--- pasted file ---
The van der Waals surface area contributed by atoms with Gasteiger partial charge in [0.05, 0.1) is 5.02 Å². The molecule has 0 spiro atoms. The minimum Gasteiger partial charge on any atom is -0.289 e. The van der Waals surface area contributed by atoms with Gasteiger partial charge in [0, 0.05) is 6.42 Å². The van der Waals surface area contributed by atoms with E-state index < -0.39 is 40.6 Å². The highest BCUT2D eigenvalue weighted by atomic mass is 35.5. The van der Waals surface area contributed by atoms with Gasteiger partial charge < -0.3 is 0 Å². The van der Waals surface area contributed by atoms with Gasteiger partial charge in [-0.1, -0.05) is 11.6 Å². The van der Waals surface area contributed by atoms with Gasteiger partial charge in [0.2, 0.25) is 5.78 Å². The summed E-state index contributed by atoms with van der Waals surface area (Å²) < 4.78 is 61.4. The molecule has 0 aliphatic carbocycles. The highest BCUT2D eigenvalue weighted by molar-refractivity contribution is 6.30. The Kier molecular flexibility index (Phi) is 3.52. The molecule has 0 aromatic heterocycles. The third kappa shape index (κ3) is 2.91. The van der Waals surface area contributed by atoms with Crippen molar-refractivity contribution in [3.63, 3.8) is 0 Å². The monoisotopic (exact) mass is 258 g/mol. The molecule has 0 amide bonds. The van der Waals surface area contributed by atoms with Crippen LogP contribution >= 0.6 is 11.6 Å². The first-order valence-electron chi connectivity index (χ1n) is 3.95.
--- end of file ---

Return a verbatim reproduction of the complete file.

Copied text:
The van der Waals surface area contributed by atoms with Gasteiger partial charge in [0.05, 0.1) is 5.02 Å². The molecule has 0 spiro atoms. The minimum Gasteiger partial charge on any atom is -0.289 e. The van der Waals surface area contributed by atoms with Gasteiger partial charge in [0, 0.05) is 6.42 Å². The van der Waals surface area contributed by atoms with E-state index < -0.39 is 40.6 Å². The highest BCUT2D eigenvalue weighted by atomic mass is 35.5. The van der Waals surface area contributed by atoms with Gasteiger partial charge < -0.3 is 0 Å². The van der Waals surface area contributed by atoms with Gasteiger partial charge in [-0.1, -0.05) is 11.6 Å². The van der Waals surface area contributed by atoms with Gasteiger partial charge in [0.2, 0.25) is 5.78 Å². The summed E-state index contributed by atoms with van der Waals surface area (Å²) < 4.78 is 61.4. The molecule has 0 aliphatic carbocycles. The highest BCUT2D eigenvalue weighted by molar-refractivity contribution is 6.30. The Kier molecular flexibility index (Phi) is 3.52. The molecule has 0 aromatic heterocycles. The third kappa shape index (κ3) is 2.91. The van der Waals surface area contributed by atoms with Crippen molar-refractivity contribution in [3.63, 3.8) is 0 Å². The monoisotopic (exact) mass is 258 g/mol. The molecule has 0 amide bonds. The van der Waals surface area contributed by atoms with Crippen LogP contribution >= 0.6 is 11.6 Å². The first-order valence-electron chi connectivity index (χ1n) is 3.95.